Paying less in taxes with the idea of “starving the beast” to reduce the size of government has long been a part of the conservative ideology. But tax cuts without corresponding spending cuts only puts us deeper in the hole which requires us to borrow even more.

But instead of learning our lesson under Reagan that tax cuts do little more than create larger deficits, President George W. Bush passed another major tax cut in addition to a major spending increase in the way of the Iraq and Afghanistan Wars. The result was more record deficits and more borrowing – mostly from the Chinese. With the Chinese now owning so much of our debt, trying to deal with them on their often unfair trade practices that have drained us of jobs has become increasingly difficult.

A legacy left from the Reagan and Bush tax cuts is an attitude by the conservatives that we can get all of the government we need without having to pay enough taxes to balance the budget. Instead of being “deficit hawks” we now started to get
Republican excuses for the deficits.

Vice-President Dick Cheney famously told former Treasury Secretary Paul H. O'Neill, that "deficits don't matter." What's interesting and alarming, however, is that different Republican factions believe deficits don't matter for opposite and incompatible reasons.

Supply-siders believe deficits don't matter because tax cuts so boost investment and productivity that the economy grows its way out of debt. The opposite, "starve the beast" faction, epitomized by tax tactician Grover Norquist, hope tax cuts will indeed create deep deficits that will then force spending cuts. But both things can't be true.

Under George W. Bush, the merry ideology calls for tax cuts in all seasons for all reasons. Spending has increased faster than under Clinton, and deficits have ballooned, yet tax cutting marches on.

Another huge byproduct of the Bush tax cuts was their benefit to the wealthiest which has resulted in a huge concentration of income and wealth at the very top of the food chain.

With the middle and lower classes now suffering economic hard times, it is hopeless to try and balance the budget by asking more taxes from them. This is what I argue in a previous posting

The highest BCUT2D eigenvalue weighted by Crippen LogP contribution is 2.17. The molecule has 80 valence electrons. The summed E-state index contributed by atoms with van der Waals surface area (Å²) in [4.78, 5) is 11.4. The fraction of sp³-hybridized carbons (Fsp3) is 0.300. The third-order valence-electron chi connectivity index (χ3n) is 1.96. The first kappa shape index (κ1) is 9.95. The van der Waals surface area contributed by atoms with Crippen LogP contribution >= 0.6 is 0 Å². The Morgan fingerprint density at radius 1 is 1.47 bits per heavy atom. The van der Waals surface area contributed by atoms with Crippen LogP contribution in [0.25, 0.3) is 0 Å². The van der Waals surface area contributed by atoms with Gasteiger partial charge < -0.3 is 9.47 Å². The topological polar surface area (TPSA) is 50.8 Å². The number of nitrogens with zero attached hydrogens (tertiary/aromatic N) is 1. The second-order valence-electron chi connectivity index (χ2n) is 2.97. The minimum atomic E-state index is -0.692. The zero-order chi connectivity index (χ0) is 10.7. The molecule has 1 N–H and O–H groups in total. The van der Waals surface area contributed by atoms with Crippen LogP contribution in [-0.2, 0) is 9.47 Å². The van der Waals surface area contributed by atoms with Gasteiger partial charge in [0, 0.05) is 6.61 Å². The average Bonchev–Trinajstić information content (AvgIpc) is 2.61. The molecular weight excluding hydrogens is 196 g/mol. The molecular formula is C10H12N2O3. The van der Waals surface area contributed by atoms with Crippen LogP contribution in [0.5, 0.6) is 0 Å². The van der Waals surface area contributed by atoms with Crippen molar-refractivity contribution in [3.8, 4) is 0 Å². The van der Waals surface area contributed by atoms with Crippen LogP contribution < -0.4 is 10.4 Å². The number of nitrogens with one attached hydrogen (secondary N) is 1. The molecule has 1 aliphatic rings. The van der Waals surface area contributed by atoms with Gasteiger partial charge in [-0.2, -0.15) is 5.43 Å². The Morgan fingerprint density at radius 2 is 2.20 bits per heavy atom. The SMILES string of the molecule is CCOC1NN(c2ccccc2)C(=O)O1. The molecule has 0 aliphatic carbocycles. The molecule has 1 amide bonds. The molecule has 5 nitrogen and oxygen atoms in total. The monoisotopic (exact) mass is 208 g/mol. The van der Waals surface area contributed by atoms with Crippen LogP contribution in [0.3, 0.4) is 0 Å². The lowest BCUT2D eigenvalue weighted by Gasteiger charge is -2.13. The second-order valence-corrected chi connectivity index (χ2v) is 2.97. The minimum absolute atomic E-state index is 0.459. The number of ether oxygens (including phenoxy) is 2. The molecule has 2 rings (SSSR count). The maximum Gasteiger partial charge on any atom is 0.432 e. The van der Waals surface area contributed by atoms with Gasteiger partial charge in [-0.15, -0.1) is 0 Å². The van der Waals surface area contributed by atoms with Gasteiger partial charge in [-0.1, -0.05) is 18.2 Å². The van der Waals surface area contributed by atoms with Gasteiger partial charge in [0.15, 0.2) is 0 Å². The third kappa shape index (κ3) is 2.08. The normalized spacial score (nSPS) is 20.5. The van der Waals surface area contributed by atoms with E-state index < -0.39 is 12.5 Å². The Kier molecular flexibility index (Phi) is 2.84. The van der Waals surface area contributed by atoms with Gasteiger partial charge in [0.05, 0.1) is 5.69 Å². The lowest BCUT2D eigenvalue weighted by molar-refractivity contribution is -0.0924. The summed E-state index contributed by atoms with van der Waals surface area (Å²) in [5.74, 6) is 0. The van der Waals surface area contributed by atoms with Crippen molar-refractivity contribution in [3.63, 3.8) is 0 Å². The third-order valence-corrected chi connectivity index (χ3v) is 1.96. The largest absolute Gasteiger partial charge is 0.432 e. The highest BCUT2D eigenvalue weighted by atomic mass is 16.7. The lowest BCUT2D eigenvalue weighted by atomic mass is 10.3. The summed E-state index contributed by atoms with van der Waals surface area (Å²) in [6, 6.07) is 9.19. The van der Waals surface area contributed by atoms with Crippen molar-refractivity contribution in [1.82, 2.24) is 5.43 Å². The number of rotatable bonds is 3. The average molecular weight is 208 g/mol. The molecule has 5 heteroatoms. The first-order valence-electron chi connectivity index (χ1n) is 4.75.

Make the Rich Pay Their Fair Share!

Due to technical reasons, the Bush tax cuts could not be passed as a permanent measure but instead are due to expire at the end of 2010. Logic would dictate that the tax cuts for the wealthiest Americans that created so much of the deficit should be allowed to expire. But for Republicans, tax cuts are a religion and the Senate Republicans have vowed to kill all legislation including unemployment compensation extensions until the tax cuts for the wealthiest Americans (their political base) are extended first.

Despite these tax cuts having been shown to do little more than increase the deficit and our credit card balance (the National Debt) now approaching $14 trillion, the conservatives’ insane fervor for tax cuts continues unabated, even for those who claim that they believe in balanced budgets. The classic definition of insanity – doing the same thing over and over and expecting different results certainly applies here.

Even David Stockman, the man who helped to start it all has finally admitted to the insanity in a recent
60 Minutes interview.

(Extending the Bush tax cuts is) rank demagoguery. We should call it for what it is. If these people were all put into a room on penalty of death to come up with how much they could cut, they couldn't come up with $50 billion, when the problem is $1.3 trillion. So, to stand before the public and rub raw this anti-tax sentiment, the Republican Party, as much as it pains me to say this, should be ashamed of themselves!